[image-51][image-78][image-94]NASA is partnering with Gulfstream Aerospace Corp. on a project that could aid visibility for pilots of future supersonic business jets.
The External Vision System, or XVS, project is demonstrating the use of a high definition video camera and monitor system on the F-18B Systems Research Aircraft at NASA's Dryden Flight Research Center to identify human factor aspects associated with reduced visibility from the cockpit.
Some new low sonic boom supersonic business jet designs now on the drawing board compromise forward visibility because they have longer, streamlined noses that blend into the fuselage, eliminating the usual raised cockpit windows. The new high-definition, or HD, camera system is being tested to determine its effectiveness in replacing the normal forward visibility available in such aircraft. Minimum display resolution requirements for safe flight and ground operations are being investigated using various camera and display resolution configurations.
"NASA and Gulfstream team worked hard to pull this project together, and now we're reaping the benefits by gathering the data we need," said Larry Myers, Dryden's External Vision System project manager.
Flight tests began in late September. During the flights, a NASA pilot occupies the front seat as the safety pilot, while a Gulfstream pilot flies the aircraft from the back seat using the HD video system.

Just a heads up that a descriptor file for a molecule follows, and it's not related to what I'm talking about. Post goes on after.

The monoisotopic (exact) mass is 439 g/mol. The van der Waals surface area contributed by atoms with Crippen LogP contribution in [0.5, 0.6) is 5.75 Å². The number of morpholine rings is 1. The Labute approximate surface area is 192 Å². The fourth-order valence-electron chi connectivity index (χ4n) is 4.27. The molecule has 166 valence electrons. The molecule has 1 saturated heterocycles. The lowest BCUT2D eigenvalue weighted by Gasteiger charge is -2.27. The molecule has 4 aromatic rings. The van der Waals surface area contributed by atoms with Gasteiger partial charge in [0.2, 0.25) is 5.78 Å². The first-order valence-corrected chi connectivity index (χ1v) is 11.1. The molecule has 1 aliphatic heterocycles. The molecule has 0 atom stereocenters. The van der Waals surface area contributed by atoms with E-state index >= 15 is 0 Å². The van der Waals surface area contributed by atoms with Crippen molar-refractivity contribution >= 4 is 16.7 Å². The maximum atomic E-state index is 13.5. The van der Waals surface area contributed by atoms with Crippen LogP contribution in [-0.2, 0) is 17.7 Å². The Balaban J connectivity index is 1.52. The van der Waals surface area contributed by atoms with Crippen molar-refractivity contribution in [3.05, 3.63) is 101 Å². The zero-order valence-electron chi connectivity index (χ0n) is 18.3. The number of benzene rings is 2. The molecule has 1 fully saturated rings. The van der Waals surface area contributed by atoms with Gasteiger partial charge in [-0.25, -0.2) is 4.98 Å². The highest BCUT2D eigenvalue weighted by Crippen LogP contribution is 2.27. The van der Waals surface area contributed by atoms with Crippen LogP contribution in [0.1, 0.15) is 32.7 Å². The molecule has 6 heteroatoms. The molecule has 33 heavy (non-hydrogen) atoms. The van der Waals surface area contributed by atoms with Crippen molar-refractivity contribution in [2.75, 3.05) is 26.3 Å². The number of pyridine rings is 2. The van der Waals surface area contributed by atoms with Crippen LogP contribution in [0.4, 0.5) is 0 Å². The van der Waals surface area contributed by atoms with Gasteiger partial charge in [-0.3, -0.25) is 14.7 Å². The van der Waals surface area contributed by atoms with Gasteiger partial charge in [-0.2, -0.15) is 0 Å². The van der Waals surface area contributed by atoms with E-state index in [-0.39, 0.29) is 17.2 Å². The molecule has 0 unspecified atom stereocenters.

An HD camera is mounted behind the head-up display in the F-18's front cockpit, with an HD display mounted in the rear cockpit. The time-stamped HD video is recorded onboard and simultaneously transmitted to a control room at NASA Dryden.
The F-18's rear cockpit canopy is modified with an interior cover cut to simulate windows that are sized and positioned to investigate peripheral cues required by normal piloting tasks using XVS. Size and placement will be modified based on pilot performance and evaluations.
A second Dryden F-18 mission support aircraft sometimes flies as a target aircraft to help determine the video system's acuity in spotting other aircraft in flight.
The effort is a collaboration between Gulfstream and the Supersonics Project within the NASA Aeronautics Research Mission Directorate's Fundamental Aeronautics Program in Washington, D.C. NASA's participation is focused on performing fundamental research, development, test and evaluation of flight deck and related technologies to support supersonic aircraft designs that would have greatly reduced sonic booms.
External Vision System photos are available online at: http://www.dfrc.nasa.gov/Gallery/Photo/F-18SRA/Small/index.html
NASA Dryden Flight Research Center